The conservative views we hold are an optimistic conservatism, which is what matters the most. We believe stable, positive development to be possible. It all depends primarily on our own efforts. Of course, we are ready to work with our partners on common noble causes.
When I speak about healthy conservatism, Nikolai Berdyayev always springs to mind, and I have already mentioned him several times. He was a remarkable Russian philosopher, and as you all know he was expelled from the Soviet Union in 1922. He was as forward-thinking as a man can be, but also sided with conservatism. He used to say, and you will excuse me if I do not quote his exact words: ‘Conservatism is not something preventing upward, forward movement, but something preventing you from sliding back into chaos.’ If we treat conservatism this way, it provides an effective foundation for further progress.”
To put it simply, “healthy/moderate/reasonable conservatism” is all about responsibly managing inevitable changes in such a way that chaos can be contained while advancing objective socio-economic progress.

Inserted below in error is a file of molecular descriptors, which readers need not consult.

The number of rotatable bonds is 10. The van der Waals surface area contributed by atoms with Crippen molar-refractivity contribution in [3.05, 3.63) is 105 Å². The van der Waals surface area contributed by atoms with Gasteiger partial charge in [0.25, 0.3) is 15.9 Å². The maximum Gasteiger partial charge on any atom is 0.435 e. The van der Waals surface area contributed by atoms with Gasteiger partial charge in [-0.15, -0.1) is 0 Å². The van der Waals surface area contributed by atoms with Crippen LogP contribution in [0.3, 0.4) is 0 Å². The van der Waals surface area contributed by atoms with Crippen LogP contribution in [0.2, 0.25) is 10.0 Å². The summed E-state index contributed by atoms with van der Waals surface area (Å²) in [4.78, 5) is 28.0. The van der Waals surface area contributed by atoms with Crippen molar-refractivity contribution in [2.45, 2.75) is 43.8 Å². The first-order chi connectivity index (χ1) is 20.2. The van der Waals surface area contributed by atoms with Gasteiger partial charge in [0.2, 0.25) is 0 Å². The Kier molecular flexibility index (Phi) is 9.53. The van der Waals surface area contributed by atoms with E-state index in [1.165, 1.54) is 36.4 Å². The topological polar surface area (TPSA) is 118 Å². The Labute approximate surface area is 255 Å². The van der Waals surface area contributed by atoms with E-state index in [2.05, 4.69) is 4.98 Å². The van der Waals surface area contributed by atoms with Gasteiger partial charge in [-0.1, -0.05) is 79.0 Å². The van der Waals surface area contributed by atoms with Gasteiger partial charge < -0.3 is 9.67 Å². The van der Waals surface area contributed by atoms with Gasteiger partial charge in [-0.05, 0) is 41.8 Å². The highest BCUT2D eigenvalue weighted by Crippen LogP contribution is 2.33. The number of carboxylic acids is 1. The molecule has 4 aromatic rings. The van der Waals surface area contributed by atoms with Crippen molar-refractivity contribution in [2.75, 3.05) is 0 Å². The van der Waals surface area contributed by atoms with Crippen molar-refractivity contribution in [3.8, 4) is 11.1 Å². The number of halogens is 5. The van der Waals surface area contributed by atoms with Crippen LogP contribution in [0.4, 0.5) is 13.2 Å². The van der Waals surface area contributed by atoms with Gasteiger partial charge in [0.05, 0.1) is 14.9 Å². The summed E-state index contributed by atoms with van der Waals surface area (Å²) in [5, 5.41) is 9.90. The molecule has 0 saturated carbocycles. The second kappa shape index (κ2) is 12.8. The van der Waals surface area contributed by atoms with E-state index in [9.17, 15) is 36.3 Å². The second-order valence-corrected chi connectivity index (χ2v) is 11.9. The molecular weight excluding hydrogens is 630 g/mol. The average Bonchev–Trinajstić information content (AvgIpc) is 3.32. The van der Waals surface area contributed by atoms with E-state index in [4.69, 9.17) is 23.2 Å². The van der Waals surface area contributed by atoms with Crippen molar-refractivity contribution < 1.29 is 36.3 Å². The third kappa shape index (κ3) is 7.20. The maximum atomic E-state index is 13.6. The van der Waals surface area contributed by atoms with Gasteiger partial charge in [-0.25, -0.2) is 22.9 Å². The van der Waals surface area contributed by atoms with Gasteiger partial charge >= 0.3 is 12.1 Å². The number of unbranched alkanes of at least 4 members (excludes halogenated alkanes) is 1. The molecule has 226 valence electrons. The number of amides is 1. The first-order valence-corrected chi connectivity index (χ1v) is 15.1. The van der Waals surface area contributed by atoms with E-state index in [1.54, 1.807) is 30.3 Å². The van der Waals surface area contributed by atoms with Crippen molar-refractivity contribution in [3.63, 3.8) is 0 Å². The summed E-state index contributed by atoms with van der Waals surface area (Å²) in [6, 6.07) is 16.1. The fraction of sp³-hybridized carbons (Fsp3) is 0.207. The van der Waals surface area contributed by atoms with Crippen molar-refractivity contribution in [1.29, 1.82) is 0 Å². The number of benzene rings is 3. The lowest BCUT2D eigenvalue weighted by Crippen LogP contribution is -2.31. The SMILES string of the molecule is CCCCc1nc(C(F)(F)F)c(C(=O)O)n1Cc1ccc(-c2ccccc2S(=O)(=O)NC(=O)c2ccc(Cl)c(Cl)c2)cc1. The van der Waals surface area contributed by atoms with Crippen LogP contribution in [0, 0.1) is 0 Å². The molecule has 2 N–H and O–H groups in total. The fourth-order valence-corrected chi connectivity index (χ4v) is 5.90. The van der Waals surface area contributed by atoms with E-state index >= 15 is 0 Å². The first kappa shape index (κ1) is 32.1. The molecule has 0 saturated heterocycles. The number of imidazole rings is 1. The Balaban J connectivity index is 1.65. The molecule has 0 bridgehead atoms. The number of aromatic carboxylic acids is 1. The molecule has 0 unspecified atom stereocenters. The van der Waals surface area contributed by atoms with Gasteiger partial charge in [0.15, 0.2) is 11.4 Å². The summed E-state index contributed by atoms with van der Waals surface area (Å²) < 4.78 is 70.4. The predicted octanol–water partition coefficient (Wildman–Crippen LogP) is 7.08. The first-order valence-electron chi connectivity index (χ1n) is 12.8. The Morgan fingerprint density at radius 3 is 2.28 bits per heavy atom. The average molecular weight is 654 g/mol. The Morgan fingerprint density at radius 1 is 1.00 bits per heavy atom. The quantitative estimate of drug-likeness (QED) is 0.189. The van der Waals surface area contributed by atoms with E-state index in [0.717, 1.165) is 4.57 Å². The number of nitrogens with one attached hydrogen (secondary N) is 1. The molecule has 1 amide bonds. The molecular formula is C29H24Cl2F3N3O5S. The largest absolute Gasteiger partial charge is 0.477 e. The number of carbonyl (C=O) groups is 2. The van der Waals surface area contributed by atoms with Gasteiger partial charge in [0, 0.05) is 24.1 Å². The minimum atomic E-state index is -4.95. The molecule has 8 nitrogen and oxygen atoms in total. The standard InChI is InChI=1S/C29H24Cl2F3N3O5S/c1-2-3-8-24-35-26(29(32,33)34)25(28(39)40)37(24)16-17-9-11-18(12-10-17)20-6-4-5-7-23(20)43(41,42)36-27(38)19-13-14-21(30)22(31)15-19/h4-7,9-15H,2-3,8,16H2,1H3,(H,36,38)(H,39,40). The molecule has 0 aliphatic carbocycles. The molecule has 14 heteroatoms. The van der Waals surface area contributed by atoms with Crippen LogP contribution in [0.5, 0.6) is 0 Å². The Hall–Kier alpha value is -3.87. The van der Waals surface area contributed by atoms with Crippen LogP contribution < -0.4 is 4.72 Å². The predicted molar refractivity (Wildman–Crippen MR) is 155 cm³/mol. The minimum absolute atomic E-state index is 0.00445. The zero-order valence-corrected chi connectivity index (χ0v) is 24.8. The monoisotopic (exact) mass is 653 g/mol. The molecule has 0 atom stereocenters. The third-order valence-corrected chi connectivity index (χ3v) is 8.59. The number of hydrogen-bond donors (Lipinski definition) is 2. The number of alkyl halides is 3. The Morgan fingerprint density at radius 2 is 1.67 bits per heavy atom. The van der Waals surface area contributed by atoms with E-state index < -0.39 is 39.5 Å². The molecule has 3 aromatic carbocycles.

The UN forms the center of gravity for such efforts due to the principles enshrined in its charter. Although it’s far from perfect, it importantly enables a degree of predictability in International Relations which in turn reduces the prospects of conflict between countries. The UN’s role cannot be replaced even though it must naturally reform with the times. Even so, its spirit should remain the same in that the UNSC should remain its most powerful decision-making body and its permanent members’ veto mustn’t be removed. By staying true to the principles of the UN Charter, the international community can more effectively manage the ongoing global systemic transition in a way that’s mutually beneficial, at least in theory. Despite the formidable challenges connected to reaching such a consensus, Russia still thinks it’s worth trying.